Digital preservation is a form of data backup focused on ensuring continued future access to the digital information preserved by the backup process. Whereas a typical backup system is designed to simply duplicate the data so that it may be restored in the event the original data set or host computer is damaged, groups concerned with digital preservation are not just concerned with creating redundant copies of data but ensuring that future generations will be able to access that data.
A differential backup system backs up the changes made to a system between the initial backup and the current backup. Unlike an incremental backup system, wherein only the newest changes from the previous increment are recorded, the differential system backs up everything that has changed from the initial backup on each subsequent backup. One way to visualize this is to think of incremental backup data sets, where A is the initial backup, as A + B + C + D, whereas differential backups are A + B + BC + BCD.
Incremental backups make it feasible to store a higher number of backups in a limited amount of space by building on an initial complete backup. The data set is first completely backed up to the backup medium and then, at the scheduled backup times, the incremental changes to the data set are recorded. If using this backup model, the backup size will be the size of the entire data set plus whatever data has changed during the increment of time between the initial backup and the subsequent backups.
A full backup, or system image, is a backup of a computer system that includes not only user data stored on the machine (such as documents and photographs), but the entire operating system and installed applications. A full backup allows for a complete restoration of the system in the event of catastrophic failure.
Offline backup is a backup that is not accessible to the computer that initiated the backup process after the process is completed. If, for example, you backed up your data to an external hard drive but then removed the external hard drive and stored it, then the backup would be considered offline, as a catastrophe that could destroy the original data set (such as a power surge or malicious software) would not be able to touch the offline backup.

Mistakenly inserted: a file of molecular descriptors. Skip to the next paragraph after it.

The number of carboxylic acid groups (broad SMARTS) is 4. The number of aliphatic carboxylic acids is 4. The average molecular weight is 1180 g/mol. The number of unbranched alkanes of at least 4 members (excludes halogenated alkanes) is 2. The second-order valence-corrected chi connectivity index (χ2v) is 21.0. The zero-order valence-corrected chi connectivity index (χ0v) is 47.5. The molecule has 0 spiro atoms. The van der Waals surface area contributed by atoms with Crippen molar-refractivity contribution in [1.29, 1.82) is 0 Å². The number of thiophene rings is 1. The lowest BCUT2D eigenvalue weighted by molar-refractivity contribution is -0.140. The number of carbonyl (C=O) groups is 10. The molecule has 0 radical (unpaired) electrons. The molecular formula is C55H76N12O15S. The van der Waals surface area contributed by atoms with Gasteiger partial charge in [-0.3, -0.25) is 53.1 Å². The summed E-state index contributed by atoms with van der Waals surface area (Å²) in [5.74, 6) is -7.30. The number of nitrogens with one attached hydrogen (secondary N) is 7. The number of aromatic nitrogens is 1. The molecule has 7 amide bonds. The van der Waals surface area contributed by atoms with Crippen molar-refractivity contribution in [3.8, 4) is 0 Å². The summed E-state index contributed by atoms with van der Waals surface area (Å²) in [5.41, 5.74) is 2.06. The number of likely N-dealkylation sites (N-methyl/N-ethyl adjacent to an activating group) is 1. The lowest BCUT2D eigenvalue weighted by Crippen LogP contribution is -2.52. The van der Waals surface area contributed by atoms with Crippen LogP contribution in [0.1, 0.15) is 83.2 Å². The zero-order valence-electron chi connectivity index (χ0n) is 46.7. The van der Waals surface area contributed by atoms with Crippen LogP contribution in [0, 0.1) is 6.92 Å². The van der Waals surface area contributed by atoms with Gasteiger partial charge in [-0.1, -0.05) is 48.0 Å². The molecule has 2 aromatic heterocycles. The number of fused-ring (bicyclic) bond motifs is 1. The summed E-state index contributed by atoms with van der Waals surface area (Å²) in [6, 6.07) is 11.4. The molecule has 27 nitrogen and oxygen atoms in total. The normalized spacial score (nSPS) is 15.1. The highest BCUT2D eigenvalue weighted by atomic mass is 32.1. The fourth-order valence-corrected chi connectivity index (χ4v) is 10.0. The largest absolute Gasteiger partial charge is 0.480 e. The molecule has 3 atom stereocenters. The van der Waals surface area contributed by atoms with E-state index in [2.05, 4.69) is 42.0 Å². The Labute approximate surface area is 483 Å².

An online backup is a backup that is still accessible to the computer which initiated the backup process. For example, if you back up all your data from your personal computer to an external hard drive that remains attached to your personal computer at all times, it is, in the sense that it exists on two physical mediums, backed up.
A backup is a duplicate copy of a data set or entire hard drive that is stored on a separate storage medium from the source file (or disk). If the original data (say, family photos) is stored on the primary drive of a computer and those photos are copied onto a secondary drive, the data set on the secondary drive is the backup.
Inkjet printing is a process by which text and graphics are applied to a medium, typically paper, via a controlled and cold application of ink through micro-nozzles. Inkjet technology is used in a wide range of applications, including basic consumer home printing of small documents and the production of large banners; while the scale of the printer changes, the fundamental operation remains the same.